With GOEX black powder or its substitutes such as APP or Pyrodex using anywhere from 25 to 30 grains gives normal bullet grouping for target shooting.    However, cutting it down to 22 grains is as close to perfection as you can get.    But if you're interested in the big bang, you can go ahead and max out the chambers of that STEEL PIETTA and have lots of fun.

  Now if you want to use 777 (Triple 7) or GOEX Express,and some of the others like KIX and SWISS, they are hotter powders, so you can cut back on powder amounts.

Interesting.

I got an e-mail response from Pietta, themselves. This is what they said to my question.


Sir
for your gun, you could use 20/22 grains of black powder.
This quantity is perfect for it
thank you


HHmmm. Almost exactly what you said. Also I suspect they mean real Black Powder.

 ??? ??? :o
"All laws which are repugnant to the Constitution are null and void." Marbury Vs.Madison.

"Where rights secured by the Constitution are involved, there can be no rule making or legislation which would abrogate them." Miranda vs. Arizona.

"An unconstitutional act is not law; it confers no rights; it imposes no duties; affords no protection; it creates no office; it is in legal contemplation, as inoperative as though it had never been passed." Norton Vs. Shelby County.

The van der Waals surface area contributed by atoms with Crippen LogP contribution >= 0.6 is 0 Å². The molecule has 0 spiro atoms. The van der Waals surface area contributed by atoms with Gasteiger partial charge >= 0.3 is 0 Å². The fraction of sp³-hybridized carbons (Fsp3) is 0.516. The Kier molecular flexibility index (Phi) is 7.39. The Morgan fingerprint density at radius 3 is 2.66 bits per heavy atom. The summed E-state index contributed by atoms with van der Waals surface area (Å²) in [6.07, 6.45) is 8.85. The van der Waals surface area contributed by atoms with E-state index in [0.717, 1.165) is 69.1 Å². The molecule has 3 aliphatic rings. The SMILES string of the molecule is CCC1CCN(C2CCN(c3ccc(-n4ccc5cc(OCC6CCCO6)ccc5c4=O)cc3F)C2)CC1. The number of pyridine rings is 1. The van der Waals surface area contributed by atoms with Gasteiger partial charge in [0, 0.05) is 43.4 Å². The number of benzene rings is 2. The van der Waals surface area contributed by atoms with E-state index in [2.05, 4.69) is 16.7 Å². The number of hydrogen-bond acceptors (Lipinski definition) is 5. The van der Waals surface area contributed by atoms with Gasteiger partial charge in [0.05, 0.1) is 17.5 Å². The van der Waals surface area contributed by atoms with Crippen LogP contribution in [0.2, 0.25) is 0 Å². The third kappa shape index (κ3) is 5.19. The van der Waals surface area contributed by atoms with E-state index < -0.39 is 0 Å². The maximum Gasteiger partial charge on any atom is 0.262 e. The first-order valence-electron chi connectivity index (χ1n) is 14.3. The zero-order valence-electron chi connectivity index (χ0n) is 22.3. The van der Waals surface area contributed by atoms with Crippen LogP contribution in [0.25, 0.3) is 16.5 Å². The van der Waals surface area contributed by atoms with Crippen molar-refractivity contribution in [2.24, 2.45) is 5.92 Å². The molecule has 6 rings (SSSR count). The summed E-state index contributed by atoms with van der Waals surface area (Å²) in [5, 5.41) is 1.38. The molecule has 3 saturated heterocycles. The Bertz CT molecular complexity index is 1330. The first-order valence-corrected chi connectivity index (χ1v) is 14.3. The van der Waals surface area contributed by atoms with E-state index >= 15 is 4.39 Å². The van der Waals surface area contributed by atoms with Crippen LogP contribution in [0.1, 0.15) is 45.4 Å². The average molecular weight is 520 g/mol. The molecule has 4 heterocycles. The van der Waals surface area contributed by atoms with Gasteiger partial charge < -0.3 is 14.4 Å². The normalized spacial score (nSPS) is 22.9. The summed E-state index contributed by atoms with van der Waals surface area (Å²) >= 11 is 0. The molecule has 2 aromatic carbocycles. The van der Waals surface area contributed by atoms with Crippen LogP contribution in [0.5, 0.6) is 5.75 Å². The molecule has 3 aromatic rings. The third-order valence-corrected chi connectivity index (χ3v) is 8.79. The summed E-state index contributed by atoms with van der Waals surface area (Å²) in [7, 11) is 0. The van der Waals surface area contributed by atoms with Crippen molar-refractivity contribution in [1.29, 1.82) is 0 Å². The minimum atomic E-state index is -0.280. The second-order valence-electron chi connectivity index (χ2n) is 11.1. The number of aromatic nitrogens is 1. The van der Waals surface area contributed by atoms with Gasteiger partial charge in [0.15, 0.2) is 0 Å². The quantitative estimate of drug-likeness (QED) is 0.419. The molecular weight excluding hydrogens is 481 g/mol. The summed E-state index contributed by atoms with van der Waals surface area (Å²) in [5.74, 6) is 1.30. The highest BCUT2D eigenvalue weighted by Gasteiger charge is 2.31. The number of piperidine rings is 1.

Offline FourBee

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Re: Powder Measure, 1858 .44 Cal, Pietta New Army
« Reply #11 on: June 01, 2009, 06:41:17 pm »
Quote
HHmmm. Almost exactly what you said. Also I suspect they mean real Black Powder.

That is interesting.   Just proves those guys who've helped me knew what they were talking about.   And yes they use the real stuff (GOEX FFFg) for their revolvers.   It just seems to do the job with a little more control than the other.   But then that's just our personal opinions.
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Offline mechanic

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Re: Powder Measure, 1858 .44 Cal, Pietta New Army
« Reply #12 on: June 01, 2009, 06:53:42 pm »
I have a brass frame 36.  I routinely shoot 20gr. powder, and have shot many many loads with no frame stretch.  In my old 44, (sold it), I would max. it out with powder, which amt. to about 35 gr.  This just left room to seat the ball.  As someone stated earlier, you run a greater risk if the ball does not seat on the powder.

I'm sure your instructions told you to either use a wad over the powder, or some form of grease over the end to seal the cylinders from chain fire.  I use a felt wad that I cut myself with a hole punch.
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Offline Sir Charles deMoutonBlack

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Re: Powder Measure, 1858 .44 Cal, Pietta New Army
« Reply #13 on: June 02, 2009, 08:20:35 pm »